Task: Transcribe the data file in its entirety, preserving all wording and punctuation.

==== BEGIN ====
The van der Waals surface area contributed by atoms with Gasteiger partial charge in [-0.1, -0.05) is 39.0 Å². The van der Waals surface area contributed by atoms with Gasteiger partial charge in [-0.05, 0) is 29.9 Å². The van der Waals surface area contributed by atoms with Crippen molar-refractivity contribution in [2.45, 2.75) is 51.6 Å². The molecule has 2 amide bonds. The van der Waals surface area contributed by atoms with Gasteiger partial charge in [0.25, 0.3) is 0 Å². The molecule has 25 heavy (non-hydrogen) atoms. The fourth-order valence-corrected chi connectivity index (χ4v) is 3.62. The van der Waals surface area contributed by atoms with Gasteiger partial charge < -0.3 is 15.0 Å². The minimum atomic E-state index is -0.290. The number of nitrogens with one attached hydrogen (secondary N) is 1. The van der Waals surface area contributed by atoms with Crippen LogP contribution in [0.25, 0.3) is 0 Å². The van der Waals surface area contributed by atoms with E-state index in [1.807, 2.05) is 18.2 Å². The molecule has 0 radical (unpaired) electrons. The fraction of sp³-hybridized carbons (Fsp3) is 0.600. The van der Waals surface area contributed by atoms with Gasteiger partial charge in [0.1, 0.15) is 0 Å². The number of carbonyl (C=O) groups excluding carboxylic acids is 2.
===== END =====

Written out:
The van der Waals surface area contributed by atoms with Gasteiger partial charge in [-0.1, -0.05) is 39.0 Å². The van der Waals surface area contributed by atoms with Gasteiger partial charge in [-0.05, 0) is 29.9 Å². The van der Waals surface area contributed by atoms with Crippen molar-refractivity contribution in [2.45, 2.75) is 51.6 Å². The molecule has 2 amide bonds. The van der Waals surface area contributed by atoms with Gasteiger partial charge in [0.25, 0.3) is 0 Å². The molecule has 25 heavy (non-hydrogen) atoms. The fourth-order valence-corrected chi connectivity index (χ4v) is 3.62. The van der Waals surface area contributed by atoms with Gasteiger partial charge < -0.3 is 15.0 Å². The minimum atomic E-state index is -0.290. The number of nitrogens with one attached hydrogen (secondary N) is 1. The van der Waals surface area contributed by atoms with Crippen LogP contribution in [0.25, 0.3) is 0 Å². The van der Waals surface area contributed by atoms with E-state index in [1.807, 2.05) is 18.2 Å². The molecule has 0 radical (unpaired) electrons. The fraction of sp³-hybridized carbons (Fsp3) is 0.600. The van der Waals surface area contributed by atoms with Gasteiger partial charge in [0.1, 0.15) is 0 Å². The number of carbonyl (C=O) groups excluding carboxylic acids is 2.